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Best water for a home machine

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  • Best water for a home machine

    Hi,

    Can anyone recommend the best way to get quality water for a home machine?

    I'm using bottled water and that's inconvenient and expensive.

    Is there a small filter system (similar to Brita) that does a good job? I need a small system, not a plumbed in system.

    Thanks all.
    Paul

  • #2
    I have a little Brita pitcher. It's a little slow to fill. I'd like a under-the-counter one: Aquapure makes a nice unit. I'll take a look at the Aquapure as I'm going to the hardware store today - let you know the price.

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    • #3
      Have you had a read of the sticky on brewing water?


      Java "Sticky what?!?" phile
      Toys! I must have new toys!!!

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      • #4
        If you do struggle your way through the long, sticky thread on brewing water, you'll find a big push for people to buy a quality water filtration system.

        You're in Melbourne and the water there is reputed to be quite good. I'm in Canberra and the water here is not quite as soft as in Melbourne but it's still pretty good. I too am using a Brita jug and I find it hard to believe that it's not adequate in places where the water quality out of the tap is not too bad to start with, provided that I replace the filter a little ahead of time. (There are some places with very hard water and I would probably install an in-line filter if I lived in one of those.)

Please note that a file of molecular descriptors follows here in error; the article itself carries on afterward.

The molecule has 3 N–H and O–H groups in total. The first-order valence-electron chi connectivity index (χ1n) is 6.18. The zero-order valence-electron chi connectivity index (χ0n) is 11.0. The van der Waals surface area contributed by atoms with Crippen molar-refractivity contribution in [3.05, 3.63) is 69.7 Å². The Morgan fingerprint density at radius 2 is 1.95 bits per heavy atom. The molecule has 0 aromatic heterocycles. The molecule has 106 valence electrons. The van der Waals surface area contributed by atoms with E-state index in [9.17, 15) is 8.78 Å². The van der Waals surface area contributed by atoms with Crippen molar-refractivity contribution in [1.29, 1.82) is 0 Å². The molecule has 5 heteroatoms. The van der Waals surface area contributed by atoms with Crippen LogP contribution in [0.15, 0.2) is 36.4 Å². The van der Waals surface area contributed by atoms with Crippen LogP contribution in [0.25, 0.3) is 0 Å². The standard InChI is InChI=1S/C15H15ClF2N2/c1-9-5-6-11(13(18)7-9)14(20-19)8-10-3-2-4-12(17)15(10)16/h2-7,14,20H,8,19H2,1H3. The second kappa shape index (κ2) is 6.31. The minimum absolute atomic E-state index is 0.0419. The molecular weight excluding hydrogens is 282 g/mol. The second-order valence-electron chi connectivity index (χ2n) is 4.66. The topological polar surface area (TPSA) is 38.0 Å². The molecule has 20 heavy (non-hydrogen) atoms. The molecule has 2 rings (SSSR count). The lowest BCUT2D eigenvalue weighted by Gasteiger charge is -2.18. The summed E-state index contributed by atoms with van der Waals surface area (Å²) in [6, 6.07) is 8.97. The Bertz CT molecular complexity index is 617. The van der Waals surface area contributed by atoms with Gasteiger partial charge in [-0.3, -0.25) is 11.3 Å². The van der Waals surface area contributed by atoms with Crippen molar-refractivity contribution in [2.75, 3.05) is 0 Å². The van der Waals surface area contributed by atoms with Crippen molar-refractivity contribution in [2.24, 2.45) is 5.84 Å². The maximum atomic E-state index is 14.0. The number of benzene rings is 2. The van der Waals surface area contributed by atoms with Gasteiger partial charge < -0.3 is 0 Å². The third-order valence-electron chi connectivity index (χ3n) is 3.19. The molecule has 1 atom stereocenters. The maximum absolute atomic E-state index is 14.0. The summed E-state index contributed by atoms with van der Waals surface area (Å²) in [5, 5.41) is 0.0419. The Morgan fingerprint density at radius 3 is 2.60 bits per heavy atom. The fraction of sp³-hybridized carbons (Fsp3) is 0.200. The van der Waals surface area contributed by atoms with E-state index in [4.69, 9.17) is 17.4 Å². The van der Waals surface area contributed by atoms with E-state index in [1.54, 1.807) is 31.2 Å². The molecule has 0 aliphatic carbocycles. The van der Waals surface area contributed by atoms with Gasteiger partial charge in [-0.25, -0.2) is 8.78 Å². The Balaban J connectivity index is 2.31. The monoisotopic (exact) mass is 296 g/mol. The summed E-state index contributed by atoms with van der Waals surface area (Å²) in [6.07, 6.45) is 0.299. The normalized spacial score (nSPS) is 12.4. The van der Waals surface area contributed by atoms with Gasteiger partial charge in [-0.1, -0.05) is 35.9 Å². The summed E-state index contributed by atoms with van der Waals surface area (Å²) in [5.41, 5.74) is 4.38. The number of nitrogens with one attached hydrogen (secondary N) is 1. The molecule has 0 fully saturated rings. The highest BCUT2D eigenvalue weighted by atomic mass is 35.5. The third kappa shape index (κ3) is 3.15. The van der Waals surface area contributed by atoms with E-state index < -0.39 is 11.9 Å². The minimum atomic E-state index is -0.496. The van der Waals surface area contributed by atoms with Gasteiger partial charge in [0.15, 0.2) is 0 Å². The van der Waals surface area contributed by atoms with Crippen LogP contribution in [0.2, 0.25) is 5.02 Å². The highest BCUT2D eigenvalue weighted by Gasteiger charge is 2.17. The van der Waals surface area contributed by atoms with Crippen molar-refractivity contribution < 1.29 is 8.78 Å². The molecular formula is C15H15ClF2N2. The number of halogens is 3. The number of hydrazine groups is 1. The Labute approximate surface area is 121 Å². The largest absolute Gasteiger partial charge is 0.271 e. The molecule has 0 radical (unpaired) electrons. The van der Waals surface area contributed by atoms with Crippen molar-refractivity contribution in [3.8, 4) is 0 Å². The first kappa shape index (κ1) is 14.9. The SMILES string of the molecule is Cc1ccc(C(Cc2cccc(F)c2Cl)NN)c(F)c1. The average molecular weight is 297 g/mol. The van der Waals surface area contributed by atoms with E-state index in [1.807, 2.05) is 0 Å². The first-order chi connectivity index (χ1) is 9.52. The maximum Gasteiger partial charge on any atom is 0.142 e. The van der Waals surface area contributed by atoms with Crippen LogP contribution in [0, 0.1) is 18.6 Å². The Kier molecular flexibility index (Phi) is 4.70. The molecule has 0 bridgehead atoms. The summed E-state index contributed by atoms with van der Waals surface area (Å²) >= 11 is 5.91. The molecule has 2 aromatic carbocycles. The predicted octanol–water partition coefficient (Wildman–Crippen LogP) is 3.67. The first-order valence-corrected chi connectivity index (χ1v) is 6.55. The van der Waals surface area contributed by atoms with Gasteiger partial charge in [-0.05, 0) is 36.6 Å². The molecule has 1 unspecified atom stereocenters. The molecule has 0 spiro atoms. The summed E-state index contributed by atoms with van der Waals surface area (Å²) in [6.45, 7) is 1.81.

Based on that long and sticky thread I expect a negative reaction to this view. I will find out whether I'm right or wrong at the first annual service for my machine.

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        • #5
          I'm an ex-scientist and used to run equipment using filtered water.

          After the filtration system a deionised resin tank was essential to get rid of the Silica.

          I guess I'm looking for a system similar to Brita with a deionising resin included in the filtration canister. Any ideas on that????

          I'll start my way through that massive thread Java

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          • #6
            You probably know more than most people here then, and much more than me. So I'd be interested in what you decide, in due course.

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            • #7
              Originally posted by Pauly404 View Post
              I'm an ex-scientist and used to run equipment using filtered water.

              After the filtration system a deionised resin tank was essential to get rid of the Silica.

              I guess I'm looking for a system similar to Brita with a deionising resin included in the filtration canister. Any ideas on that????

              I'll start my way through that massive thread Java
              An ex scientist eh? tell us more.

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              • #8
                Well.... Only just ex. I moved into project management so now I manage a team of scientists...

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                • #9